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The Honolulu Advertiser
Posted on: Sunday, February 14, 2010

'Die Walkure' quite a ride for opera fans

By Ruth Bingham
Special to The Advertiser

Hawaii news photo - The Honolulu Advertiser

Kip Wilborn is Siegmund and Susan B. Anthony is Sieglinde in Hawaii Opera Theatre's "Die Walkure."

HOT photo

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Hawaii Opera Theatre

4 p.m. today, 7:30 p.m. Tuesday


www.hawaiiopera.org, 596-7858

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Mounting an opera from Wagner's "Der Ring des Nibelungen" cycle might make any opera company quake, but Hawaii Opera Theatre made it seem easy, delivering a triumphant Hawai'i premiere.

Although HOT has on occasion staged Wagner (most notably "Tristan und Isolde" in 2000), this production is its first foray into the "Ring" cycle, led by the production triumvirate of director Henry Akina (also general and artistic director of HOT), HOT resident scenic and lighting designer Peter Dean Beck and conductor Jari Hamalainen.

The "Ring" cycle, based on the same legends that inspired Tolkien's "Lord of the Rings," consists of four operas, an introduction ("Das Rheingold") and the trilogy of "Die Walkure (The Valkyrie)," "Siegfried" and "Gotterdammerung (Twilight of the Gods)."

Together, the four operas relate the end of the age of gods, which marks the beginning of the age of man; throughout is woven that eternal tug-of-war, in which love is betrayed in quests for power.

HOT's production of "Die Walkure" easily ranks among the best by companies of comparable size — neither old-school staid nor avant-garde bizarre — but a delightful re-imagining with creative sets and costumes, excellent music, smooth staging and great singing.

Sets, designed by Beck and built by the HOT Scene Shop, consist of a stepped stage flanked by three backdrops, with two scaffolded structures framing the scenes.

Beck effects scene changes via projected images: stone walls, green forests, the craggy spires of quartz for the gods' world, the Valkyries' horses, and the red plains of Valhalla, populated with fallen heroes.

As the god Wotan's hopes and plans come crashing down in the final scene, the scaffolded structures fall to the sides, rent asunder by foolishness and fate.

Beck's lighting is so integral that it becomes one of the major characters, subtly shifting to create moods and conveying as much of the story as the music: forests "melting" into swirling mists as gods intrude, and stone walls "opening" into moonlit gardens as love blossoms — lovely, and very effective.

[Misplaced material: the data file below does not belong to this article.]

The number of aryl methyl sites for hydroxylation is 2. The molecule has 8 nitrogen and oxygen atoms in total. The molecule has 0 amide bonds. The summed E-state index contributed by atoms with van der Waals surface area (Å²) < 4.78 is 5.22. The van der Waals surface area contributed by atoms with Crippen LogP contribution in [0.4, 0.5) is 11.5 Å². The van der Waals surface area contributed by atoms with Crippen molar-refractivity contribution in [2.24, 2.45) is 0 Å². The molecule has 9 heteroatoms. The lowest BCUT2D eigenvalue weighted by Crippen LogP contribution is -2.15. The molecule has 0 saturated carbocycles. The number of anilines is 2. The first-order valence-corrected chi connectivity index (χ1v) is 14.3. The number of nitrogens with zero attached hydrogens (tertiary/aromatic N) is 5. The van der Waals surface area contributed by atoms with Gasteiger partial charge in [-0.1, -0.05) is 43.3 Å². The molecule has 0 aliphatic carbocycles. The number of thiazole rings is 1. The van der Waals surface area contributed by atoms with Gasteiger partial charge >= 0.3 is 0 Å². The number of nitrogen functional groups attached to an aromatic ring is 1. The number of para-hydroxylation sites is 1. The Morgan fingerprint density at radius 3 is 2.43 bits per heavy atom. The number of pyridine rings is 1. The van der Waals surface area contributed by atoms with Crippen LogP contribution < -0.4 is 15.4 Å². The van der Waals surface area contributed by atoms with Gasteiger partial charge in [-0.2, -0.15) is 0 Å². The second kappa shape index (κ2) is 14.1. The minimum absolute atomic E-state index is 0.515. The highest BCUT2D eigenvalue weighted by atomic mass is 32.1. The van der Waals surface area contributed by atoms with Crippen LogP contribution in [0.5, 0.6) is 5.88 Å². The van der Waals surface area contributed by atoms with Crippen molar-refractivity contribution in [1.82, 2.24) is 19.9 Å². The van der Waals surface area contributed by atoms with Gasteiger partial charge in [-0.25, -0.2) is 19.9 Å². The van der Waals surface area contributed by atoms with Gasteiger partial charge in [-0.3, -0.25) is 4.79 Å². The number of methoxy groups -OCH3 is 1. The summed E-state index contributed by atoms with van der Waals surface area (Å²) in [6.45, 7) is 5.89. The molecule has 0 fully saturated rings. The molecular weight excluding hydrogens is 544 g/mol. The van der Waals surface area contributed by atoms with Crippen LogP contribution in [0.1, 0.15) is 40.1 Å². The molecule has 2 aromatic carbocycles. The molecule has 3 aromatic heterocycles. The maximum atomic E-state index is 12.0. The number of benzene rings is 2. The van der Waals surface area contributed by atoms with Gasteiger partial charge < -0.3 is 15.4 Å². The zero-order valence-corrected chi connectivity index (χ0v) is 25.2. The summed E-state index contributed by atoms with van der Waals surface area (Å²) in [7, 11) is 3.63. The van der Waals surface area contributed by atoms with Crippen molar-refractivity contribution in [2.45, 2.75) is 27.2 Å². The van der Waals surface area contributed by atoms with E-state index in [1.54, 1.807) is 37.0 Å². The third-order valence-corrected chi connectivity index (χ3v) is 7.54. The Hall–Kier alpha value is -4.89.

Imaginative costumes, designed by Helen E. Rodgers, and wigs, by Richard Stead, match the epic characters.

One might expect a heroine in flowing white and men in earth tones, but the gods were quite beyond expectation, in gothic black with silver piping and studs, long leather overcoats of the van Helsing type, and berets perched atop bountiful hair.

Adding nicely layered meaning, the angry goddess Frika even had an a-la-Bride-of-Frankenstein white stripe in her black hair and long silver "rings" that glittered, claw-like as she gestured, while Wotan wore an a-la-pirate-king eyepatch.

Under conductor Hama-lainen, the orchestra sounded wonderful, with notable solos that made it easy for the audience to follow Wagner's famous leitmotive, the musical phrases that relate what's happening.

Audiences can sometimes be intimidated by all the literature about Wagner, his leitmotive and the complexity of his music, but Wag--ner's operas, especially in the "Ring" cycle, are simply staged storytelling, in which the characters both tell and live the tale.

The drama is told primarily through the orchestra: we hear characters arrive before they step on stage, we hear their thoughts, the exchange of a glance, anger mounting, love stirring, and despair.

When we "live" in Wagner's music, just as we "live" in a good book, the story unfolds with a balance, pacing, and coherence attained by few opera composers —which is why the orchestra is such an important part of the production.

On Friday, the orchestra received enthusiastic applause and even occasional scattered applause mid-music, as in the prelude to Act III, the Ride of the Valkyries.

Particularly gratifying is the way Akina allows the staging to flow smoothly with the music, both during and in the pauses between singing.

Akina's stellar cast has excellent voices and suit their roles so well they seem to embody their characters.

Lori Phillips as Brunnhilde, the eponymous Valkyrie, was quite simply terrific. Her voice started out outstanding and kept getting better, her clarion upper register sending chills down spines. She was matched by Jake Gardner as Wotan, his dark rich baritone commanding and vulnerable by turns.

Their lighter heroic/lyric voices an intuitive match, tenor Kip Wilborn (Siegmund) and soprano Susan B. Anthony (Sieglinde) made a sympathetic human couple, their singing alluring enough to offset the incestuousness of their relationship.

As usual, the "bad guys" had some of the most fun: the tall, large bass-baritone John Marcus Bindel boomed imposingly around the stage as Sieglinde's coarse and dangerous husband, and soprano Mary Phillips was delightfully nasty as the goddess Frika, Wotan's righteously wounded and unyielding wife. (Wagner undoubtedly painted Frika as shrewish to gain sympathy for his own many infidelities.)

Last but not least, everyone's favorite covey of rambunctious Amazonian horse-riding deities, the Valkyries: Melissa Citro, Jill Gardner, Alexandra Picard, Jennifer Hines, Buffy Baggot, Shoshanah Marote and our local Orvis Opera Studio singers, Mary Chesnut Hicks and Pauline Taumalolo — all of whom were wonderful.

As much for those who love Wagner's operas as for those who have never seen one, HOT's "Die Walkure" is a must-see.